Read this, from WaPo:
Some numbers and trends that jump out most:
* Catholic voters broke 53 to 45 percent for the GOP, a reversal from 2008, when they supported the Democrats by a 55 to 42 percent margin.
* White Catholics in particular supported the GOP 58 percent to 40 percent; two years ago, they backed the GOP by a narrower 52 to 46 percent margin.
*Republicans also gained the support of 59 percent of Protestants, up six points from 2008 and five points from 2006.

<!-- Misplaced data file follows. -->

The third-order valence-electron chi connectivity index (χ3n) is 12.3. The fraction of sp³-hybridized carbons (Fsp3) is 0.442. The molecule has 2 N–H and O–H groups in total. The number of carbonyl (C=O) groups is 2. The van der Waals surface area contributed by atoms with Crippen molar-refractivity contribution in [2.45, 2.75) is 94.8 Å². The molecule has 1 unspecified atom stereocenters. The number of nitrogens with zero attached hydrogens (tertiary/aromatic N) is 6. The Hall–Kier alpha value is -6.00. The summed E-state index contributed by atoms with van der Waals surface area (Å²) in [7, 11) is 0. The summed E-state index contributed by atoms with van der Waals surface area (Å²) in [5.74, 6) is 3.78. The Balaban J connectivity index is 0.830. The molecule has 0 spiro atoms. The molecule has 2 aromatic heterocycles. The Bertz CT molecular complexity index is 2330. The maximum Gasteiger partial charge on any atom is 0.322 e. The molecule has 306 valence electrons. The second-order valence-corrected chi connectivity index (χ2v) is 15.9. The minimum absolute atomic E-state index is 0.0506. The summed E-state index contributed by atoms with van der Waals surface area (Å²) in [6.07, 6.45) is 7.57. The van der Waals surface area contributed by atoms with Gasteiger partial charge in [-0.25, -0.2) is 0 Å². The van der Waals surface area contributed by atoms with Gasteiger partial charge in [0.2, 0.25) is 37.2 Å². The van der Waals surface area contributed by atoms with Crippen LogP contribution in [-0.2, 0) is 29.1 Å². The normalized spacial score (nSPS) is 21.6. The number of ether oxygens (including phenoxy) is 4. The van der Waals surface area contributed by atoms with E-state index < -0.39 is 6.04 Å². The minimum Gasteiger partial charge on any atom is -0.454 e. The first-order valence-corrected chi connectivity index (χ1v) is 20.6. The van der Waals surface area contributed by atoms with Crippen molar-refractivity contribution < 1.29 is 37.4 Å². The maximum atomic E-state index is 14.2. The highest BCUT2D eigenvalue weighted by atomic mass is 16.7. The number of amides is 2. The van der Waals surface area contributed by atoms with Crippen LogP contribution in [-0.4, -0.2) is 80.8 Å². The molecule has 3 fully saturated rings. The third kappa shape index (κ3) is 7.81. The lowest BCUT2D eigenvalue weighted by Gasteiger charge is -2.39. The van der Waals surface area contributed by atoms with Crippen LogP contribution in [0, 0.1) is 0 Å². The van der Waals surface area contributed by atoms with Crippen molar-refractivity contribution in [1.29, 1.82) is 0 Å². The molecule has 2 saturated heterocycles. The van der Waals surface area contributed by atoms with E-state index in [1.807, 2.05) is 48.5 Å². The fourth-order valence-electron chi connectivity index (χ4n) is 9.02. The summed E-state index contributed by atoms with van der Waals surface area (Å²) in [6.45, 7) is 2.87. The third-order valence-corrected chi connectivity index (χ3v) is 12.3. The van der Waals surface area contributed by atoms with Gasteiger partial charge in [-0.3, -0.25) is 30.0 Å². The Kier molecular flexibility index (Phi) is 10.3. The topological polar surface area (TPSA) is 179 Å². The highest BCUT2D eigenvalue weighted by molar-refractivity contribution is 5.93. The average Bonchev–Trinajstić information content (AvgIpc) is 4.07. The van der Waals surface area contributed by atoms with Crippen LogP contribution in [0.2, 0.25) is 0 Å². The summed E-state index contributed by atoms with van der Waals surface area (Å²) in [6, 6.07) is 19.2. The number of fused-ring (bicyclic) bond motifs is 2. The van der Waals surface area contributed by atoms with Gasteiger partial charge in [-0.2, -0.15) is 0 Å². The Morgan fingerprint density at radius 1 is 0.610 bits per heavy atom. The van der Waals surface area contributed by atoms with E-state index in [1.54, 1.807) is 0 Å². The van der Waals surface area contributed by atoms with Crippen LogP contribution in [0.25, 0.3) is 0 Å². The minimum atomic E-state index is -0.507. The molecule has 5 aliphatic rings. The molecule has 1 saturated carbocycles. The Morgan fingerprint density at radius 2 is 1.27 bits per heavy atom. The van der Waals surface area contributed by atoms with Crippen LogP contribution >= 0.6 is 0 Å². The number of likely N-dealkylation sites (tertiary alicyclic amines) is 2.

* Republicans also gain more support from white evangelical Protestants. Seventy-seven percent backed the GOP, up from 70 percent in 2008 and 2006. (White born-agains have tended to be more GOP in presidential elections.)
At work in this article is an issue: Does the social conservatism at work in this election also contain or entail a religious conservatism? As I read the article, I see concern by Democrats on this one. About 50% of the Tea Party is evangelical; evangelicalism clearly is not the whole of the Tea Party’s conservatism. The issue is whether or not the conservatism at the economic level will also be at work in moral issues.
What I see in Putnam and Caldwell, a book we are reading, is the increasing connection of politics and faith.